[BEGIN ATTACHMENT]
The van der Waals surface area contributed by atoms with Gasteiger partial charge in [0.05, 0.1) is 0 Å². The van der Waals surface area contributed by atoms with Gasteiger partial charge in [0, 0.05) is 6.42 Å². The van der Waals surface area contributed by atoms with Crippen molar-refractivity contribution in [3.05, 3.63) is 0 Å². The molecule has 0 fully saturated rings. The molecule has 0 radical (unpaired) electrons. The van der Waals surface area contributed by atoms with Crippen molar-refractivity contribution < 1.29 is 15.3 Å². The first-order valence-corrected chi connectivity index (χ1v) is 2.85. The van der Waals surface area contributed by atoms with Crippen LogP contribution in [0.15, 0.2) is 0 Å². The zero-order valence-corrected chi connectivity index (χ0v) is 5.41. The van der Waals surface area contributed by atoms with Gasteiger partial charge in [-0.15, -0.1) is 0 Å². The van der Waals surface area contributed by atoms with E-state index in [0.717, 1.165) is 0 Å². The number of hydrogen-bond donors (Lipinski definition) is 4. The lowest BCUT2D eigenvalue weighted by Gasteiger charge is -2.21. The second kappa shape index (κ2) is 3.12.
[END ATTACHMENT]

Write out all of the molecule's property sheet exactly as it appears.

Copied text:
The van der Waals surface area contributed by atoms with Gasteiger partial charge in [0.05, 0.1) is 0 Å². The van der Waals surface area contributed by atoms with Gasteiger partial charge in [0, 0.05) is 6.42 Å². The van der Waals surface area contributed by atoms with Crippen molar-refractivity contribution in [3.05, 3.63) is 0 Å². The molecule has 0 fully saturated rings. The molecule has 0 radical (unpaired) electrons. The van der Waals surface area contributed by atoms with Crippen molar-refractivity contribution < 1.29 is 15.3 Å². The first-order valence-corrected chi connectivity index (χ1v) is 2.85. The van der Waals surface area contributed by atoms with Crippen LogP contribution in [0.15, 0.2) is 0 Å². The zero-order valence-corrected chi connectivity index (χ0v) is 5.41. The van der Waals surface area contributed by atoms with Gasteiger partial charge in [-0.15, -0.1) is 0 Å². The van der Waals surface area contributed by atoms with E-state index in [0.717, 1.165) is 0 Å². The number of hydrogen-bond donors (Lipinski definition) is 4. The lowest BCUT2D eigenvalue weighted by Gasteiger charge is -2.21. The second kappa shape index (κ2) is 3.12.